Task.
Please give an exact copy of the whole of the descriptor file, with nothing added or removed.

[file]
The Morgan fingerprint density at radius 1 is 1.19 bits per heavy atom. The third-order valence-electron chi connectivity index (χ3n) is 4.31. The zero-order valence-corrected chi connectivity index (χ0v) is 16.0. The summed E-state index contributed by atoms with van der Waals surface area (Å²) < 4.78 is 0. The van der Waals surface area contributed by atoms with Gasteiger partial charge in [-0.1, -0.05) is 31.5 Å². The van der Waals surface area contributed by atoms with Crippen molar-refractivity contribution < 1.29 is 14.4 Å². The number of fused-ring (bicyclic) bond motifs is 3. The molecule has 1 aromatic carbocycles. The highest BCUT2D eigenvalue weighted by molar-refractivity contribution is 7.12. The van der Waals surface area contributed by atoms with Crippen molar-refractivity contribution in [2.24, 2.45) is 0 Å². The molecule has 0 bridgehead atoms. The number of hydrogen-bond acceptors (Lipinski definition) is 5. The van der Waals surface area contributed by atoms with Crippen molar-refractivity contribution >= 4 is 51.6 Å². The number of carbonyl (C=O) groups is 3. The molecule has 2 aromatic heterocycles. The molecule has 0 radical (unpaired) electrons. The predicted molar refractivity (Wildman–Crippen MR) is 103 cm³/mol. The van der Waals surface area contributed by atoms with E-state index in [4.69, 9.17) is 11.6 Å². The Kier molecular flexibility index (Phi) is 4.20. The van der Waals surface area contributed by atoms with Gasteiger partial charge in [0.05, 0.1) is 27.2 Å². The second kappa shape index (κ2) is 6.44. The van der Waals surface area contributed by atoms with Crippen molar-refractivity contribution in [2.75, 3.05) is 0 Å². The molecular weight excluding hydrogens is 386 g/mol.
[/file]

The Morgan fingerprint density at radius 1 is 1.19 bits per heavy atom. The third-order valence-electron chi connectivity index (χ3n) is 4.31. The zero-order valence-corrected chi connectivity index (χ0v) is 16.0. The summed E-state index contributed by atoms with van der Waals surface area (Å²) < 4.78 is 0. The van der Waals surface area contributed by atoms with Gasteiger partial charge in [-0.1, -0.05) is 31.5 Å². The van der Waals surface area contributed by atoms with Crippen molar-refractivity contribution < 1.29 is 14.4 Å². The number of fused-ring (bicyclic) bond motifs is 3. The molecule has 1 aromatic carbocycles. The highest BCUT2D eigenvalue weighted by molar-refractivity contribution is 7.12. The van der Waals surface area contributed by atoms with Crippen molar-refractivity contribution in [2.24, 2.45) is 0 Å². The molecule has 0 bridgehead atoms. The number of hydrogen-bond acceptors (Lipinski definition) is 5. The van der Waals surface area contributed by atoms with Crippen molar-refractivity contribution >= 4 is 51.6 Å². The number of carbonyl (C=O) groups is 3. The molecule has 2 aromatic heterocycles. The molecule has 0 radical (unpaired) electrons. The predicted molar refractivity (Wildman–Crippen MR) is 103 cm³/mol. The van der Waals surface area contributed by atoms with E-state index in [4.69, 9.17) is 11.6 Å². The Kier molecular flexibility index (Phi) is 4.20. The van der Waals surface area contributed by atoms with Gasteiger partial charge in [0.05, 0.1) is 27.2 Å². The second kappa shape index (κ2) is 6.44. The van der Waals surface area contributed by atoms with Crippen molar-refractivity contribution in [2.75, 3.05) is 0 Å². The molecular weight excluding hydrogens is 386 g/mol.